Kyle Chayka: The generic coffee shop has become my Moby Dick. It was just this strange, uncanny experience I was having that as I traveled around the world doing these freelance magazine assignments, I would land in a particular city, whether that was Tokyo or L.A. or Berlin or Beijing, and I always managed to find a particular style of coffee shop. It was this minimalist box of a cafe with white subway tiles on the walls and midcentury Scandinavian furniture and handmade ceramic mugs with nice cappuccinos in them. And this was not the work of a parent company. It wasn’t a Starbucks. It wasn’t a global chain. Instead, it was all of these completely independent coffee shops, baristas, entrepreneurs, who had decided to mold themselves into the same aesthetic. So I started wondering what connected them all together.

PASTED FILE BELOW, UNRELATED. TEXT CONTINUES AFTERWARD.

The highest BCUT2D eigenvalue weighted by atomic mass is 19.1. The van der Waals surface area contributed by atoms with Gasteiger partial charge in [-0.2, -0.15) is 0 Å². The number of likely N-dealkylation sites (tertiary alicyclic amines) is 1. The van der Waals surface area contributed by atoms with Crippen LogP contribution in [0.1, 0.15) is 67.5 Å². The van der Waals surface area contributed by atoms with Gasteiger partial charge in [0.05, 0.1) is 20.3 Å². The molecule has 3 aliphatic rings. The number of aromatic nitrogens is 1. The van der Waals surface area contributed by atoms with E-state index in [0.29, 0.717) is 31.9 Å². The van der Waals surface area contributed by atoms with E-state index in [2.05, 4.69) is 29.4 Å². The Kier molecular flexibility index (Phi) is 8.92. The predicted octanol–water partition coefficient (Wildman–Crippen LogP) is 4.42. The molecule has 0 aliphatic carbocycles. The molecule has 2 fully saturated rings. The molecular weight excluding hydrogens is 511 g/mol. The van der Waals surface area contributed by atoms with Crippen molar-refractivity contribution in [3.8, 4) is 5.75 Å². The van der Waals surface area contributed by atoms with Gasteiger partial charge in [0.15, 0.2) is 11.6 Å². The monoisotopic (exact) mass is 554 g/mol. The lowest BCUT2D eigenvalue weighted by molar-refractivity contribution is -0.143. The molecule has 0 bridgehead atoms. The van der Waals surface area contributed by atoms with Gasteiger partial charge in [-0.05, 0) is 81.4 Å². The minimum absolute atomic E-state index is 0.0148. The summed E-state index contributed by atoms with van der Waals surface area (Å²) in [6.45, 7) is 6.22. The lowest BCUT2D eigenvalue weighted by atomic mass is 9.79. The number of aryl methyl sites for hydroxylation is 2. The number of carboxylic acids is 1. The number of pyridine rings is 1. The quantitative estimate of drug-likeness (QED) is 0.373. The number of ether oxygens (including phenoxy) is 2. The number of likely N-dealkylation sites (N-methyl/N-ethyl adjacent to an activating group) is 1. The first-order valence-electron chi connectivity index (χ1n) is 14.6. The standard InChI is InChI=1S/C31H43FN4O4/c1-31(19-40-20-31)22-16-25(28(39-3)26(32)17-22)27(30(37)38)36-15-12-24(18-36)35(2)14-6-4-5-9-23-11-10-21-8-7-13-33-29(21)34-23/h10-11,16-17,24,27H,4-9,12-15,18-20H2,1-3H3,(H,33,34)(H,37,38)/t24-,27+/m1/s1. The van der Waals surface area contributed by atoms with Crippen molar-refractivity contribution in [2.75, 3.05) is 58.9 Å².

And my conclusion was that digital platforms, whether Instagram or Yelp or Google Maps, were feeding this series of cafes to me as a recommendation. Like, my taste was being evaluated, and then I was getting recommended the same minimalist cafe over and over again, and I was being driven to these places by the platforms themselves.

Klein: I’ve been to these coffee shops. And I love them. I seek them out. And often they sell themselves as very local. And I think they are self-understood by their creators as very local. And there’s one way of thinking about that as a sham. They’re not local, these are generic international coffee shops. But you write that they are, quote, “authentically connected to the new network of digital geography,” which I thought was a really interesting way to put that.